6 MIN READ | Mental Health

12 Tips for Mental Health and Well-being as We Get Ready for 2020

Dennis Relojo-Howell

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Dennis Relojo-Howell, (2019, December 20). 12 Tips for Mental Health and Well-being as We Get Ready for 2020. Psychreg on Mental Health. https://www.psychreg.org/tips-for-mental-health-and-well-being/
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You may be looking for ways in which you can improve your mental health in 2020. Whether you have a diagnosis of a mental health condition or not, it is important to look after your mental health and well-being.

I interviewed mental health and well-being experts for their top tips on how we can focus on our psychological well-being for the coming year.

Here are 12 tips for you to consider – Why not try each of them for the next 12 months of 2020.

Tip 1: Slow down

Louise Hallam from Still Calm offers this tip: The more stressed out you get the faster you try and do things. And guess what your body and mind starts to think you are in danger and makes you more stressed.

So slow down; you can achieve this through a range of activities such as walking, talking, and breathing exercises. You’ll start to feel much calmer and able to cope and think straight quickly.

Tip 2: Accept imperfections

Practise accepting the imperfection that the world brings. Life isn’t perfect, people aren’t perfect, you are not perfect and neither am I, says Darren Yap of Wimble Wellness. By learning to accept ourselves and others, warts and all, we can begin to find inner calm.

So let’s start with something simple: Look at the palm of your hand and notice all the imperfect lines, crooked and broken, just observe them without judging them, not liking any of the lines but also not disliking any of the lines. Practise accepting the imperfect design of the lines in the palm of your hand – perfectly imperfect.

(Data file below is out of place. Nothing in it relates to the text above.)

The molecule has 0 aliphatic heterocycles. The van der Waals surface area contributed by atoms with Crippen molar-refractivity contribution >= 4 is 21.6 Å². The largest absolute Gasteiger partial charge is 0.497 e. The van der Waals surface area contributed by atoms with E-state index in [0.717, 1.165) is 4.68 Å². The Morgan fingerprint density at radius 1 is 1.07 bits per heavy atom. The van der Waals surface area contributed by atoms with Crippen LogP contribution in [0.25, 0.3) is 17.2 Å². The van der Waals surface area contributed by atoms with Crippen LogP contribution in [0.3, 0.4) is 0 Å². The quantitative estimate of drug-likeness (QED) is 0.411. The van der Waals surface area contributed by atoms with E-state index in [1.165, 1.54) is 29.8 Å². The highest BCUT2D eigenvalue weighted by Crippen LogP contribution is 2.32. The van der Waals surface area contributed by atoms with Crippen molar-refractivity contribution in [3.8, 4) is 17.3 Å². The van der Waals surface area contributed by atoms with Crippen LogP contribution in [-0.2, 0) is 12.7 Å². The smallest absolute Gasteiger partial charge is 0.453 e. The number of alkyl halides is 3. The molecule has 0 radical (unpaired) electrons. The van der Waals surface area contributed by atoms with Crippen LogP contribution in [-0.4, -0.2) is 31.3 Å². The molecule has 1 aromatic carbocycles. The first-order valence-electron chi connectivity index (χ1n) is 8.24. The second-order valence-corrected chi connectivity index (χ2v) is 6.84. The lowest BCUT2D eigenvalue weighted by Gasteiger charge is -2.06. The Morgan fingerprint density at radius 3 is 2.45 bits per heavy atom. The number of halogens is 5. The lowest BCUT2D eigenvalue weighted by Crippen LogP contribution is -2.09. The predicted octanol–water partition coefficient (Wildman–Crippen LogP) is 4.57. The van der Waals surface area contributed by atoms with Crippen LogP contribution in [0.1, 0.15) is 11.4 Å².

Tip 3:  Restructure how you interpret information

Another excellent tip is to follow an exercise that can help to restructure how you negatively interpret information, and focus your mind on an alternate train of thought. Try to identify three things a day you are grateful for, advises Steven Crumblehulme of Reflexology in Cheltenham

Initially, this may be a challenge, but it gets much easier each day. They can never be the same things, but can be anything as simple as seeing a blue sky, hearing the birds, seeing a friend for lunch, etc.

Essentially, you’re training your brain to think differently and, just like going to the gym to tone up and lose weight, it won’t happen overnight.

Tip 4: Spend more time with people

Hannah-Beth from The Little Surprise Company found that spending time with people that you love being around is the best thing for her mental health and saying no to things that you don’t really want to go to.

It sounds fairly simple and maybe a little obvious but Hannah thinks that we are often so caught up in what we ‘should do’ that we often forget to reflect on what actually brings us joy. Spending quality time with our families strengthens the bond with them and creates memories.

Tip 5: Create meaningful interactions

Loneliness is a chronic stress which can affect all area’s of our life including work productivity, sickness records and effectiveness, explains Nigel Farmer who manages Loughborough Counselling. There is robust evidence that social isolation and loneliness significantly increase risk of premature mortality.

What is missing for lonely people is not just social interaction but meaningful interaction. We need bonds that come from being authentic. To find these bonds we need communal places for our paths to cross while ensuring our health is being cared for.

Walking, exercising, eating, and being creative in a non-threatening safe environment – These can all make a difference. 

Tip 6: Make the most of your strengths

According to research, people who use their strengths most are more likely to flourish in their lives. Although it can be good for our confidence and well-being to focus on our best qualities, it’s very easy to overlook them or take them for granted. 
The start of a new year is a great opportunity to take some time to reflect on your strengths. To help, Martin Galpin and his colleagues at At My Best created a free online tool that can help you get clearer about when you’re at your best. If you prefer something tactile, you might want to try their Strengths Cards, which are great for stimulating discussion about times when you (and others) have been at your best.